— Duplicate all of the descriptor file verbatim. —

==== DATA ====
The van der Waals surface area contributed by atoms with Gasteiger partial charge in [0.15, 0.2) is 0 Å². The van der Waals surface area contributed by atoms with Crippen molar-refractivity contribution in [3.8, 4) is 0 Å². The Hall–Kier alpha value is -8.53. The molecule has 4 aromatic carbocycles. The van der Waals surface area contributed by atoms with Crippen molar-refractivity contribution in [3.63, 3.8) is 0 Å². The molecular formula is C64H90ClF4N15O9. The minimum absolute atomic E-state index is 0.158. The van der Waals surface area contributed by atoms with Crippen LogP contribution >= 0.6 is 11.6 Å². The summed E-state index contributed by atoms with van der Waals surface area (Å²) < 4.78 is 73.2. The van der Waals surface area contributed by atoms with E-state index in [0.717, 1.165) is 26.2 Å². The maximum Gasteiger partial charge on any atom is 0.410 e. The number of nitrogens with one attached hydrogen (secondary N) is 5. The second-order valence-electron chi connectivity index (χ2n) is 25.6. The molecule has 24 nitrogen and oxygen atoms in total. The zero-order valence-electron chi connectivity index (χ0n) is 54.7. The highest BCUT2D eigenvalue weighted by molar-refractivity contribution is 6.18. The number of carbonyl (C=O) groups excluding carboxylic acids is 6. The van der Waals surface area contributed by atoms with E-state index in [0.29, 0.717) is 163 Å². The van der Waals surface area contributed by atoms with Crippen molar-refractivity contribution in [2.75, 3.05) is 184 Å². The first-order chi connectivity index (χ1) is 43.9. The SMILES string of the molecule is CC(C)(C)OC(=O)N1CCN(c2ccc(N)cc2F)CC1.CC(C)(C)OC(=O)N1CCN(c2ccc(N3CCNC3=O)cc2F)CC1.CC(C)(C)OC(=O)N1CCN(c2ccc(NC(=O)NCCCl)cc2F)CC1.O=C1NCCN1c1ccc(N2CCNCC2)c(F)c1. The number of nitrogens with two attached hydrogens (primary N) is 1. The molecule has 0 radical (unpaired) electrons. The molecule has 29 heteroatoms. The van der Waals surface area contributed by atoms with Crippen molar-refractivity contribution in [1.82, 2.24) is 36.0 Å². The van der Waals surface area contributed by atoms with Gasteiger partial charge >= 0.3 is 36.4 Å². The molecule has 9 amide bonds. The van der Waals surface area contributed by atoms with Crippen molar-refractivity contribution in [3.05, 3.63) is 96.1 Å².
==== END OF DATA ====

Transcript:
The van der Waals surface area contributed by atoms with Gasteiger partial charge in [0.15, 0.2) is 0 Å². The van der Waals surface area contributed by atoms with Crippen molar-refractivity contribution in [3.8, 4) is 0 Å². The Hall–Kier alpha value is -8.53. The molecule has 4 aromatic carbocycles. The van der Waals surface area contributed by atoms with Crippen molar-refractivity contribution in [3.63, 3.8) is 0 Å². The molecular formula is C64H90ClF4N15O9. The minimum absolute atomic E-state index is 0.158. The van der Waals surface area contributed by atoms with Crippen LogP contribution >= 0.6 is 11.6 Å². The summed E-state index contributed by atoms with van der Waals surface area (Å²) < 4.78 is 73.2. The van der Waals surface area contributed by atoms with E-state index in [0.717, 1.165) is 26.2 Å². The maximum Gasteiger partial charge on any atom is 0.410 e. The number of nitrogens with one attached hydrogen (secondary N) is 5. The second-order valence-electron chi connectivity index (χ2n) is 25.6. The molecule has 24 nitrogen and oxygen atoms in total. The zero-order valence-electron chi connectivity index (χ0n) is 54.7. The highest BCUT2D eigenvalue weighted by molar-refractivity contribution is 6.18. The number of carbonyl (C=O) groups excluding carboxylic acids is 6. The van der Waals surface area contributed by atoms with E-state index in [0.29, 0.717) is 163 Å². The van der Waals surface area contributed by atoms with Crippen molar-refractivity contribution in [2.75, 3.05) is 184 Å². The first-order chi connectivity index (χ1) is 43.9. The SMILES string of the molecule is CC(C)(C)OC(=O)N1CCN(c2ccc(N)cc2F)CC1.CC(C)(C)OC(=O)N1CCN(c2ccc(N3CCNC3=O)cc2F)CC1.CC(C)(C)OC(=O)N1CCN(c2ccc(NC(=O)NCCCl)cc2F)CC1.O=C1NCCN1c1ccc(N2CCNCC2)c(F)c1. The number of nitrogens with two attached hydrogens (primary N) is 1. The molecule has 0 radical (unpaired) electrons. The molecule has 29 heteroatoms. The van der Waals surface area contributed by atoms with Crippen molar-refractivity contribution in [1.82, 2.24) is 36.0 Å². The van der Waals surface area contributed by atoms with Gasteiger partial charge >= 0.3 is 36.4 Å². The molecule has 9 amide bonds. The van der Waals surface area contributed by atoms with Crippen molar-refractivity contribution in [3.05, 3.63) is 96.1 Å².